Environment

Miami-Dade settles Turkey Point dispute over cooling canals

Miami-Dade County has settled its dispute with Florida Power & Light over aging cooling canals with a plan that calls for the utility to pump the cooling water into wells deep in the Floridan aquifer.
Miami-Dade County has settled its dispute with Florida Power & Light over aging cooling canals with a plan that calls for the utility to pump the cooling water into wells deep in the Floridan aquifer. Miami Herald Staff

Miami-Dade County ended its fight with Florida Power & Light this week over the troubled cooling canal system at Turkey Point by agreeing to a plan that sends the algae-choked, super salty water deep into the aquifer, far from drinking water supplies.

For environmentalists, the plan falls short of fixing looming problems in a region threatened by dwindling water supplies.

“It doesn’t solve the perpetual demand on water. It doesn’t solve the salt load on the aquifer. And it doesn’t solve the damage to Biscayne Bay,” said Tropical Audubon Executive Director Laura Reynolds. “They could have dug their heels in and gotten more from FPL.”

Controversy over the 40-year-old canals erupted last summer when water temperatures soared and threatened to shut down the plant’s two nuclear reactors. While FPL officials say this summer’s temperatures have been lower, the increasingly salty canals may have taken a toll: The number of crocodile nests along the canals dropped from 22 a year ago to nine this year, University of Florida researchers reported last month. The number of baby crocs fell from 400 to 100.

Under the deal, signed a day after the county officially cited the utility for violating county water standards in at least four wells, FPL agreed to begin taking steps to lower the salinity in canals, which at one point climbed to three times the levels in nearby Biscayne Bay. The utility must also stop the water from spreading and polluting nearby groundwater.

In striking the deal, FPL officials acknowledged damage caused by the canals.

“We do not contest this notice of violation and are committed to taking the appropriate actions to address the concerns raised,” spokesman Greg Brostowicz said.

The plan lays out a complicated fix that involves the short-term use of sea water and water from a nearby drainage canal. For the long-term, FPL will consider using reclaimed wastewater from a nearby county water and sewer treatment plant. A bigger fix requires the injection wells that would catch and pump heavier, saltier canal water deep into the Floridan aquifer into an area called the boulder zone. The county uses the same method to dispose of wastewater, said Lee Hefty, director of the county’s Division of Environmental Resources Management.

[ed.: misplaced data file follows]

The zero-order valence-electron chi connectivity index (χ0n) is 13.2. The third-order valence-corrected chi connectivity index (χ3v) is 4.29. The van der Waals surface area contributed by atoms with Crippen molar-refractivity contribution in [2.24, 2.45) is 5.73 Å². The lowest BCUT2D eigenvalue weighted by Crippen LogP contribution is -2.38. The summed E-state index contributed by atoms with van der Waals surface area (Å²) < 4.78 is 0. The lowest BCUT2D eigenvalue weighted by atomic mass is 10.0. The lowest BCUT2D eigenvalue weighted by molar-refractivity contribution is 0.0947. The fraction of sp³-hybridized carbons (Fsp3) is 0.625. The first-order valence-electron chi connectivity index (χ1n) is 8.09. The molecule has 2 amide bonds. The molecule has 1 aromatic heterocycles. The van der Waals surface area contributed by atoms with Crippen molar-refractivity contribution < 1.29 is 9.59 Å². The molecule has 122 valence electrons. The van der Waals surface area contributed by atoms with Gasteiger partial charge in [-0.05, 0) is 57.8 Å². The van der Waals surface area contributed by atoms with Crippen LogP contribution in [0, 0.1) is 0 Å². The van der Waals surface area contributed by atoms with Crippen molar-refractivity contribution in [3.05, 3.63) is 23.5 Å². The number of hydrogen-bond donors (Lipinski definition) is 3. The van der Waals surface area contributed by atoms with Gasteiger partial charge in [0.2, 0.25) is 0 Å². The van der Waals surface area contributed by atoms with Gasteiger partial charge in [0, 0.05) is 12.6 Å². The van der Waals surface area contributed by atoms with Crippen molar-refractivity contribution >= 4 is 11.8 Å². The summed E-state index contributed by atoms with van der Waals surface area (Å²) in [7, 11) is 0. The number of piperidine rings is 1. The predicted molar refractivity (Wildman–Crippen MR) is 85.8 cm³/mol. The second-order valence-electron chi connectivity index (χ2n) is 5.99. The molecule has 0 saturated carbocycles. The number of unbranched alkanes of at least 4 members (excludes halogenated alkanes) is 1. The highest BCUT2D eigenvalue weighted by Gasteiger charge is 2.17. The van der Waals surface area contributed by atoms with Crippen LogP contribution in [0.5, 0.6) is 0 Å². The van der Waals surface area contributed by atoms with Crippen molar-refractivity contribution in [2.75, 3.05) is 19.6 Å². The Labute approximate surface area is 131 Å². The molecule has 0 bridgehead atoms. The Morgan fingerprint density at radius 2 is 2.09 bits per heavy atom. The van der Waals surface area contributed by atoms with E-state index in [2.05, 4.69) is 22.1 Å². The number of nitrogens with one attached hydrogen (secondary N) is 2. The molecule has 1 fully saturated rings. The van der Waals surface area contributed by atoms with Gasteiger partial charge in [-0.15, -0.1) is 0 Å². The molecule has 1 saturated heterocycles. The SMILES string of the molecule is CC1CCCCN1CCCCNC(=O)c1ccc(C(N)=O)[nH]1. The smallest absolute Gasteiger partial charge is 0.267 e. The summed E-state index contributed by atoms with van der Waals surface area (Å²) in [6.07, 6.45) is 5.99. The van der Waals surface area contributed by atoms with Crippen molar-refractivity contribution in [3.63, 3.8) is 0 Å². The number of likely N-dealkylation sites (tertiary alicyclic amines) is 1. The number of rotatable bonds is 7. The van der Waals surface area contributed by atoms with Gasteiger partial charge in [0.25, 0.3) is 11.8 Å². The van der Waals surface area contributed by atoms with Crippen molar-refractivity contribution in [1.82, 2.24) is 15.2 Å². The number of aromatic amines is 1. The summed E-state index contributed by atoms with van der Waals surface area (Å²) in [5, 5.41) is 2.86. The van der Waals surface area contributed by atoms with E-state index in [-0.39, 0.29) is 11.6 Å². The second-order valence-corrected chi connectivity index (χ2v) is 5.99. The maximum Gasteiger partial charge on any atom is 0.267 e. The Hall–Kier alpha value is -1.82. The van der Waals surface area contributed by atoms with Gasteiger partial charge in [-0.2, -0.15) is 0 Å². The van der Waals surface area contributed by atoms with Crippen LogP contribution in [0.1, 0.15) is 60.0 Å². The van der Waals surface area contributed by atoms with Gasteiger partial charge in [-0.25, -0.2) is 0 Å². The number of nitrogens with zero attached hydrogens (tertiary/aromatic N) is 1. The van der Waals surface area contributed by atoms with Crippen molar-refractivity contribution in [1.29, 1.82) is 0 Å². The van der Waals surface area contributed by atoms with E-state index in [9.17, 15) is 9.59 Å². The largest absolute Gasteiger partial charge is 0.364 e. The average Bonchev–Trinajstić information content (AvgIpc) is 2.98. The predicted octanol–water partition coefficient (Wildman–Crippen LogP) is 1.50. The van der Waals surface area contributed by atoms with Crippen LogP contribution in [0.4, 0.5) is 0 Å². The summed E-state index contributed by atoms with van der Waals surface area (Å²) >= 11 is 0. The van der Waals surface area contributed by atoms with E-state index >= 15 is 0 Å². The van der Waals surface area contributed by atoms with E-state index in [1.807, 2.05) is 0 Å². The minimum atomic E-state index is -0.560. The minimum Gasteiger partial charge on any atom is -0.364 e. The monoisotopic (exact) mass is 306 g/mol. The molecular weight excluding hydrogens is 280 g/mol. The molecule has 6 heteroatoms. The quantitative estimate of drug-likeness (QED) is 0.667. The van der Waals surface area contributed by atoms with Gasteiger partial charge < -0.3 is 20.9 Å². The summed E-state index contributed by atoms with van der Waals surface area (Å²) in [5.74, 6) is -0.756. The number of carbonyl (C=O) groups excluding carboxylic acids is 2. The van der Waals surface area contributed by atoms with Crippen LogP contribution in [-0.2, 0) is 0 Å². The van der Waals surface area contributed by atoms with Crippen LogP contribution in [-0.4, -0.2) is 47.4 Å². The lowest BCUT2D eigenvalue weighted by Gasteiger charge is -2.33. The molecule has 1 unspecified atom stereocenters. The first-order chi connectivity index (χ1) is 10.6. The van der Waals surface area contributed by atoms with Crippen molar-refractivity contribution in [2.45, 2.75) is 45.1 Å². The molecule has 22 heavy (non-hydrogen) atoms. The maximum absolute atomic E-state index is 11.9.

“We‘re talking about sucking water out of the shallow porous aquifer and pumping it deep down below to the confining layers where it won’t communicate with the porous layers,” he said.

The utility will also begin looking at changes to a barrier canal dug years ago and intended to keep cooling water from migrating west. The county, along with environmentalists and scientists, have repeatedly complained that the canal, called an interceptor ditch, has long failed as water in the closed canals of the cooling system grew saltier and heavier, passing under the barrier canal.

The canals work like a massive radiator but began running hotter after the utility completed work to increase power generated by the plant. FPL officials have said temperatures spiked not from the expansion, called an up-rating, but because a temporary shutdown during work allowed the algae bloom to spread.

FPL obtained permission from nuclear regulators to run the canals at a higher temperature to keep the canals operating. But the hotter water worsened a the festering bloom. When the utility asked state water managers for permission to pump canal water from a nearby drainage canal to help clean up the canals, the request drew more attention to another, potentially more critical problem: the growing underwater plume of saltwater.

While the plan may keep the plume from spreading, Reynolds says it does nothing to correct pressure from the 5,900-acre canal system on the aquifer directly below it or keep saltier canal water from moving east and polluting Biscayne Bay. Tropical Audubon, along with nearby rock mining company and the city of Miami have taken legal steps on several fronts to force the utility to clean up the canals. Two cases are set to begin next week and in November.

“It’s a heavy lift for a small group like Tropical,” Reynolds said, “but we are holding their feet to the fire on the damages to Biscayne Bay and we’re the only party really concerned with that.”

Jenny Staletovich: 305-376-2109, @jenstaletovich

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